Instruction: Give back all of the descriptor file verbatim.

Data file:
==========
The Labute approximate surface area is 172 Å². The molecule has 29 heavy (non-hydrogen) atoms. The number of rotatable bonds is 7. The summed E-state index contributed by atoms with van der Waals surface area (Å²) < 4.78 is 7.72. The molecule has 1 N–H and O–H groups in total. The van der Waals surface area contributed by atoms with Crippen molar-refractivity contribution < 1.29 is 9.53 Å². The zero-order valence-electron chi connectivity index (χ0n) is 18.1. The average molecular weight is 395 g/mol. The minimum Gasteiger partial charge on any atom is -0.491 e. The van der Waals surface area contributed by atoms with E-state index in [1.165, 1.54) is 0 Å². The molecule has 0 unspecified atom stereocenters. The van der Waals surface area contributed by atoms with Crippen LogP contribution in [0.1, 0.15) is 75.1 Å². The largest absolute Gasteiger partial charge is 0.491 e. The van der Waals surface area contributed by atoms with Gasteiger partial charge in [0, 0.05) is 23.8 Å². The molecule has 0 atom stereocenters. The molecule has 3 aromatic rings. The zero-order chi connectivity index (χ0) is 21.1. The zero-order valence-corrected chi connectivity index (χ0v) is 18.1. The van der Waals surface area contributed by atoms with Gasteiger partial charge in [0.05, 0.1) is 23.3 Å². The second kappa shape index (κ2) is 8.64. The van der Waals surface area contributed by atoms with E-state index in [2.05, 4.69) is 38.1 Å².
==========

The Labute approximate surface area is 172 Å². The molecule has 29 heavy (non-hydrogen) atoms. The number of rotatable bonds is 7. The summed E-state index contributed by atoms with van der Waals surface area (Å²) < 4.78 is 7.72. The molecule has 1 N–H and O–H groups in total. The van der Waals surface area contributed by atoms with Crippen molar-refractivity contribution < 1.29 is 9.53 Å². The zero-order valence-electron chi connectivity index (χ0n) is 18.1. The average molecular weight is 395 g/mol. The minimum Gasteiger partial charge on any atom is -0.491 e. The van der Waals surface area contributed by atoms with E-state index in [1.165, 1.54) is 0 Å². The molecule has 0 unspecified atom stereocenters. The van der Waals surface area contributed by atoms with Crippen LogP contribution in [0.1, 0.15) is 75.1 Å². The largest absolute Gasteiger partial charge is 0.491 e. The van der Waals surface area contributed by atoms with Gasteiger partial charge in [0, 0.05) is 23.8 Å². The molecule has 0 atom stereocenters. The molecule has 3 aromatic rings. The zero-order chi connectivity index (χ0) is 21.1. The zero-order valence-corrected chi connectivity index (χ0v) is 18.1. The van der Waals surface area contributed by atoms with Gasteiger partial charge in [0.05, 0.1) is 23.3 Å². The second kappa shape index (κ2) is 8.64. The van der Waals surface area contributed by atoms with E-state index in [2.05, 4.69) is 38.1 Å².